The 'lost' photographs of Captain Scott
The photographs taken by Captain Scott on his final expedition to the South Pole will be saved for the nation by the Scott Polar Research Institute thanks to the support of the Heritage Lottery Fund (HLF) enabling their purchase, exactly 100 years to the day since his expedition reached the South Pole.
We gratefully acknowledge the additional support of the Staples Trust and the United Kingdom Antarctic Heritage Trust www.ukaht.org
This remarkable collection consists of 109 photographs gives a view of the Antarctic as seen through Captain Scott's eyes as he documented the first part of his epic journey to the South Pole. Subjects include his companions, the ponies and sledges, the scientific work they were undertaking and the breathtaking Antarctic landscape.
The photographs themselves were printed in the Antarctic by members of Scott's team as they waited for his return from the Pole, and for most of the past 70 years were considered lost.
Captain Scott was taught photography by the official expedition photographer, Herbert Ponting, and the collection charts his first attempts through to the remarkable images he captured on the first part of the Polar journey to the head of the Beardmore Glacier.
Thanks to a previous HLF award, the original 1,700 glass-plate negatives of Herbert Ponting's photographs were bought by SPRI in 2004. The acquisition of Scott's own photographs brings the two collections together for the first time, making this the largest photographic record of the British Antarctic Expedition 1910 – 1912.
The purchase of the photographs by SPRI will allow the images to be reunited with Scott's camera, which was given to the Institute by the late Lady Philippa Scott in 2008.
Once they have been fully conserved, the photographs will be digitised and made available online.
Professor Julian Dowdeswell, Director of the Scott Polar Research Institute, said "Scott's photographs bring to life, in vivid detail, his party's sledging journey into the interior of Antarctica. From men and ponies struggling through deep snow, to panoramas of the Transantarctic Mountains, the images are very powerful. They are a superb complement to the Antarctic photographs of Herbert Ponting, which the Heritage Lottery Fund also helped us to acquire".
Robyn Llewellyn, Head of Heritage Lottery Fund East of England, said "This stunning collection provides a fascinating insight into Captain Scott's ill-fated Antarctic expedition. Although he was never to return, the research and records that were undertaken by his team are of historic and scientific importance. We at the Heritage Lottery Fund are delighted to play a part in bringing these photographs to the Scott Polar Research Institute where they will be conserved and made available for everyone to see."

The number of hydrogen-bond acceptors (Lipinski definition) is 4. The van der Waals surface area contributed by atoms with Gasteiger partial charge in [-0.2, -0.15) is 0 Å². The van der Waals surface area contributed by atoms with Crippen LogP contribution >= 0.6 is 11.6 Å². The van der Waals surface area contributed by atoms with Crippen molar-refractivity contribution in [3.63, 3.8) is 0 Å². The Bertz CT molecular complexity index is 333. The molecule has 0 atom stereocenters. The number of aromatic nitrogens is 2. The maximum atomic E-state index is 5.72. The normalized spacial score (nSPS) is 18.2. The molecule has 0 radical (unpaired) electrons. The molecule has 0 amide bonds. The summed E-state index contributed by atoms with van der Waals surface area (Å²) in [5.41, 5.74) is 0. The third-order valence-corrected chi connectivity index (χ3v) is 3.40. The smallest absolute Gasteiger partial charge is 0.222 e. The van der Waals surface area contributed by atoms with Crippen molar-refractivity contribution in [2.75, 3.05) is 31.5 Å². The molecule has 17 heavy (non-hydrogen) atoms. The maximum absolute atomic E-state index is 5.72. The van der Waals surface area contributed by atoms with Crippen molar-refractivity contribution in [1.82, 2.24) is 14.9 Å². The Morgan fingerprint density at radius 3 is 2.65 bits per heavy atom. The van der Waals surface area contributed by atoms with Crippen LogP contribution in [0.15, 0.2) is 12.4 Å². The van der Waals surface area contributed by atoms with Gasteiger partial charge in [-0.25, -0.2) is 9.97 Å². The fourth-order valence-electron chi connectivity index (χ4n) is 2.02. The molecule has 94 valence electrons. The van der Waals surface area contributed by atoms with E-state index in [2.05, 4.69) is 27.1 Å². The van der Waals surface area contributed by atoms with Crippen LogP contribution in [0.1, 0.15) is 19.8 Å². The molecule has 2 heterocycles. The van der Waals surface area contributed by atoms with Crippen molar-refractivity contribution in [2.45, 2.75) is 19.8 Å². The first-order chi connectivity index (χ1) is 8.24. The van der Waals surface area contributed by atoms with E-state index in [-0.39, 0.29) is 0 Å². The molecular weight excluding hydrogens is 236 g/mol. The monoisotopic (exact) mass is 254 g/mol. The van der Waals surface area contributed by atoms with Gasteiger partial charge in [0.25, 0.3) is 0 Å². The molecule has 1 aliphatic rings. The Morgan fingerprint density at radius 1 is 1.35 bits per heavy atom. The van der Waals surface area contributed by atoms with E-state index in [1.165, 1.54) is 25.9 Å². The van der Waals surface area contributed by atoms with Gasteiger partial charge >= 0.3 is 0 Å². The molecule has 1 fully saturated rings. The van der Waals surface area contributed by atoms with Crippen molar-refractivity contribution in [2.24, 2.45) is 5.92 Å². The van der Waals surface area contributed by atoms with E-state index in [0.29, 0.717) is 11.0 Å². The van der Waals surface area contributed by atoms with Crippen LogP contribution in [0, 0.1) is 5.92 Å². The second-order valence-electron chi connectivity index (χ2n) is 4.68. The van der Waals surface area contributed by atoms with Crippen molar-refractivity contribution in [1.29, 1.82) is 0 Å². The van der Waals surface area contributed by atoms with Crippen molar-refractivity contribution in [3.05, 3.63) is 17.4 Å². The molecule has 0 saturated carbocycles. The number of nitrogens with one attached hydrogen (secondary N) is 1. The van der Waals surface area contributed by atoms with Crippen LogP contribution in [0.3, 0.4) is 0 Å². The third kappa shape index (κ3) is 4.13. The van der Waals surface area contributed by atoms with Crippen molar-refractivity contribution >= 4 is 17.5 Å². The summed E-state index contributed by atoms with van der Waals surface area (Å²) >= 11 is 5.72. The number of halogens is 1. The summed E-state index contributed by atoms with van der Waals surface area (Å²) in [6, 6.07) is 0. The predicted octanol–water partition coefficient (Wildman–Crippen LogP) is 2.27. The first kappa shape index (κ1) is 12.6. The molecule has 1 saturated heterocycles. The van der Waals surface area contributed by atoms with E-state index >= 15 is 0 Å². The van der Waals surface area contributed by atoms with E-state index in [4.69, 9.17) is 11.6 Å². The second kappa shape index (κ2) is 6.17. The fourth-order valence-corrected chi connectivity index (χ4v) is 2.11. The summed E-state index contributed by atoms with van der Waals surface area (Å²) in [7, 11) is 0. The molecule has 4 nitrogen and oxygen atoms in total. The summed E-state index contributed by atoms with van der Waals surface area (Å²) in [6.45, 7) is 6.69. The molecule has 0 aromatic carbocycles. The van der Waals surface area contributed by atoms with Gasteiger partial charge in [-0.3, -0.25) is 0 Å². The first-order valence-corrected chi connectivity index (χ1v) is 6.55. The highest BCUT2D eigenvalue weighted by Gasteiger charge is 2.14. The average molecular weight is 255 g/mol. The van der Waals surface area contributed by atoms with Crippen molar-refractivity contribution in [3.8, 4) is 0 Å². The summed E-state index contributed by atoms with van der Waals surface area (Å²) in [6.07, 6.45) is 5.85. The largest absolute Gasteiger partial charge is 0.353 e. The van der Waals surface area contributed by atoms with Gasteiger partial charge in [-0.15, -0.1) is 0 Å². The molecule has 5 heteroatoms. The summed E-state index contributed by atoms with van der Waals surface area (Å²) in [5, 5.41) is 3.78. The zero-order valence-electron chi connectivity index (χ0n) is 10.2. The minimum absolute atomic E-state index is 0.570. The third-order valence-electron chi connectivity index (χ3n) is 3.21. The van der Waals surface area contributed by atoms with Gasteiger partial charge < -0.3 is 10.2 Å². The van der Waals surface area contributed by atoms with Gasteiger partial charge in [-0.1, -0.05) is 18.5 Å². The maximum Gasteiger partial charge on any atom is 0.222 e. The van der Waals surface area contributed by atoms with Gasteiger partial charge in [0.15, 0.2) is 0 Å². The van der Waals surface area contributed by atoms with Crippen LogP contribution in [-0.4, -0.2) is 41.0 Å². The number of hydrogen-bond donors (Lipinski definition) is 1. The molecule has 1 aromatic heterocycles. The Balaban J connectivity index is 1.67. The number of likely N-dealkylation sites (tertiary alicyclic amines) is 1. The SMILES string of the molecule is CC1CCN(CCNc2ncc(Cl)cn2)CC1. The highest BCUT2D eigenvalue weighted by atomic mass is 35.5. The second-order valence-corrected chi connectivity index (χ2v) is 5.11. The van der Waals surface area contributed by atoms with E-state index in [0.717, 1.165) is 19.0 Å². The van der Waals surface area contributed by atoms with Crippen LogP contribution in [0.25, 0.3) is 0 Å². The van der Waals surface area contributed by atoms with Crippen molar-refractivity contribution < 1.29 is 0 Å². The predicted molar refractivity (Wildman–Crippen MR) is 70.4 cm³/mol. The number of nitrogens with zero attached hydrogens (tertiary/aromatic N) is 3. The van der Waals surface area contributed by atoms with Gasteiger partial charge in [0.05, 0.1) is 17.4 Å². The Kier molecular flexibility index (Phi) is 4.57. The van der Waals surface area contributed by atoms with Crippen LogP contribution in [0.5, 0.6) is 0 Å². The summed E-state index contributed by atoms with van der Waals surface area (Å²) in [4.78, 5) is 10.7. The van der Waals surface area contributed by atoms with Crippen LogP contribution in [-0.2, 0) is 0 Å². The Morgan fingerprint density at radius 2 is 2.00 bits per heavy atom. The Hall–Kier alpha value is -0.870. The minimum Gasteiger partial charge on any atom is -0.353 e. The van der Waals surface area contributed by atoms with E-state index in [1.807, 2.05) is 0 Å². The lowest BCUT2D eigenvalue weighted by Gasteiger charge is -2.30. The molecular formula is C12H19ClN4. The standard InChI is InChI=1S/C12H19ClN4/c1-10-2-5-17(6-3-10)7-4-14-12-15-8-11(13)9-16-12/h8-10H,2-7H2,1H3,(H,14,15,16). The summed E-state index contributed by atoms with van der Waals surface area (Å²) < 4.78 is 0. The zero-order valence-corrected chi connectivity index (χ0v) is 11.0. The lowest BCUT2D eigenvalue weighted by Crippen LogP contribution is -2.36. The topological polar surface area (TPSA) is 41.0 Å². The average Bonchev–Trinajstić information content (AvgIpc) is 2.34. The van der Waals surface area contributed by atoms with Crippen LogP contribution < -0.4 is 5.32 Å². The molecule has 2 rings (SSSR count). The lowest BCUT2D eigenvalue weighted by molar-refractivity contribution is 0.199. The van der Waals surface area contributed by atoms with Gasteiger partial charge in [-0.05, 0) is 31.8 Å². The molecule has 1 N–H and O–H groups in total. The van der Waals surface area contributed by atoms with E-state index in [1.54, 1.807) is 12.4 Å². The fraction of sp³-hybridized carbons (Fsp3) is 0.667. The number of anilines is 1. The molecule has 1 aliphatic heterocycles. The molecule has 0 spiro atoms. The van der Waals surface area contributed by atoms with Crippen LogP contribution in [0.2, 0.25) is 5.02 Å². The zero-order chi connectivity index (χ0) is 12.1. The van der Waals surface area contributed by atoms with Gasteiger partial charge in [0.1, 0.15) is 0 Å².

The British Antarctic (Terra Nova) Expedition was led by Captain Robert Falcon Scott RN with the twin objectives of being the first to reach the geographical South Pole and to undertake scientific research on the Antarctic environment.
Scott and four companions attained the pole on 17 January 1912, to find that a Norwegian team led by Roald Amundsen had preceded them by 34 days. Scott's entire party died on the return journey from the pole. Some of their bodies, journals, and personal effects were discovered by a search party eight months later.
Captain Scott's photographs were developed in the Antarctic by the geologist, Frank Debenham, who later became the founding Director of SPRI. The images were returned to the UK by members of the expedition in 1913 and it was intended that they be used to illustrate books, reports and lectures; however, difficulties with establishing copyright meant that only a handful were ever used
The First World War intervened and confusion over ownership was never resolved, any remaining negatives were lost and the prints passed to Herbert Ponting. On Ponting's death in 1935 the prints were sold to the photographic agency Popperfoto, who in turn sold them at auction in New York in 2001 and they have remained in private hands ever since.
The images were recently published in a book entitled 'The Lost Photographs of Captain Scott' by David Wilson, great-nephew of Edward Wilson who died with Scott.